Updated Jun 12, 2013 - 4:07 pm
Judges grill Arizona lawyer over anti-abortion law
SAN FRANCISCO -- Two federal appeals court judges expressed skepticism Wednesday about an Arizona law that disqualified Planned Parenthood and other health providers that perform abortions from receiving public funds for other medical services.
Ninth U.S. Circuit Court of Appeals Judges Marsha Berzon and Jay Bybee grilled attorney Steven Aden during a hearing about the law. Aden, an attorney with the Alliance Defending Freedom, argued that Arizona had a broad power to determine that Planned Parenthood, and other organizations targeted by the law, were not qualified Medicaid providers, allowing the state to withhold from them Medicaid funds.
According to the Medicaid statute, anybody eligible for medical assistance can get it from an organization or person "qualified to perform the service or services required."
Aden said since the Medicaid statute does not further define "qualified," the state should have broad powers to determine its meaning.
"They have the authority to impose reasonable qualifications," Aden said.
But Bybee and Berzon seemed to take issue with Aden's construction of the state's authority. Bybee said Arizona's interpretation of Medicaid law would open the door to a broad range of restrictions on medical providers.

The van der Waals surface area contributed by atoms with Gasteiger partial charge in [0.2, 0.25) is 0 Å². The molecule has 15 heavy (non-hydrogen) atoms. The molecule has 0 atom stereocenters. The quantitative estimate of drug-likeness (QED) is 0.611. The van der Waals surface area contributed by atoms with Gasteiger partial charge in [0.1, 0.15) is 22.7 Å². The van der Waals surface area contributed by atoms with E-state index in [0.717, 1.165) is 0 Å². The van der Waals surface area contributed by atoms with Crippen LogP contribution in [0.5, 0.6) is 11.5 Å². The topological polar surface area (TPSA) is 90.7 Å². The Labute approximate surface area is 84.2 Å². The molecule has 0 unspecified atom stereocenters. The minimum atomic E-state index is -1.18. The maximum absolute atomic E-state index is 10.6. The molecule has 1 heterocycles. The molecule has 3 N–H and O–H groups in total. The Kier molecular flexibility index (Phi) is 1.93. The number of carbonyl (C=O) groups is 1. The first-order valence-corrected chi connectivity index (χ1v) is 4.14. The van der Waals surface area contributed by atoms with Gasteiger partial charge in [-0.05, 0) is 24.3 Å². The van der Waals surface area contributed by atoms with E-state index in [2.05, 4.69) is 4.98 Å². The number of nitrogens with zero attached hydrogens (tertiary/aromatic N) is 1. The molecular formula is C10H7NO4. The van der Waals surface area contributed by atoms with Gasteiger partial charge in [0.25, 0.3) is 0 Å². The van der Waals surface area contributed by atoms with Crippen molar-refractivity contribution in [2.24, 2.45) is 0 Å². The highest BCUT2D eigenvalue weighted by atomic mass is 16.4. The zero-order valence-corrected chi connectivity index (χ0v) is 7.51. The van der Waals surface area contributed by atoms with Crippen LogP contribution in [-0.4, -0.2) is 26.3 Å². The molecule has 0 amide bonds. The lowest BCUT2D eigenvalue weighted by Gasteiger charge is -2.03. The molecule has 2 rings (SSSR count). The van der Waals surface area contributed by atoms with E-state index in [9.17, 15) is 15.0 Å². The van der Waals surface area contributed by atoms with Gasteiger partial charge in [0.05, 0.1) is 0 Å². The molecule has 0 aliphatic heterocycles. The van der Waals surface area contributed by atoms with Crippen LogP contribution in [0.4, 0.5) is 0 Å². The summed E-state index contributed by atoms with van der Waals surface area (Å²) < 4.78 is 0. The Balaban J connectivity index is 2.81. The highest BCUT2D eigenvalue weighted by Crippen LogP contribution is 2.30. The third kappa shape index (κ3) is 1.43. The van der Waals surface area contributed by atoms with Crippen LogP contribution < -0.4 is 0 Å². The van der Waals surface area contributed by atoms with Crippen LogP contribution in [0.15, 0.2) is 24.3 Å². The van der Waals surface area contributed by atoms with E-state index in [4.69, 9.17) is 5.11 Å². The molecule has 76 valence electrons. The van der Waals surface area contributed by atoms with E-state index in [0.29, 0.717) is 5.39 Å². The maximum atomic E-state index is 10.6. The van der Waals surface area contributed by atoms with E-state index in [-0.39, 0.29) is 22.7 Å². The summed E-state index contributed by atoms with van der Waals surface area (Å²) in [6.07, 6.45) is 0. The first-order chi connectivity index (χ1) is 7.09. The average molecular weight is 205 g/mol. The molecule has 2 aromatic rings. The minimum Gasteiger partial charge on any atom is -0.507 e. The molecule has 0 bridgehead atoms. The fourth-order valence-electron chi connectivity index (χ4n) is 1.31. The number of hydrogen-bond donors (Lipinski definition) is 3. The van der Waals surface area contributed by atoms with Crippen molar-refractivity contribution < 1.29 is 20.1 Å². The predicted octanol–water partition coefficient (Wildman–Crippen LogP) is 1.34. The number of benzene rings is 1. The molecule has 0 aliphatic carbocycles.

Alice Clapman, representing Planned Parenthood and one doctor who are the plaintiffs in the original lawsuit, was spared the intense scrutiny faced by Aden. Clapman told the court that the defendants were qualified because they were competent medical providers, meeting the standards of the Medicaid act.
"They have both been providing Medicaid services for decades," she said.
A federal district judge ruled in February that Arizona's legislation violated federal Medicaid law. The ruling by U.S. District Judge Neil Wake prompted an appeal from the state.
The law's supporters said it would ensure that no public money subsidizes abortion.
Opponents, including Planned Parenthood, said it would disrupt care for people who need other services such as cancer screenings.
The appeals court did not immediately issue a decision.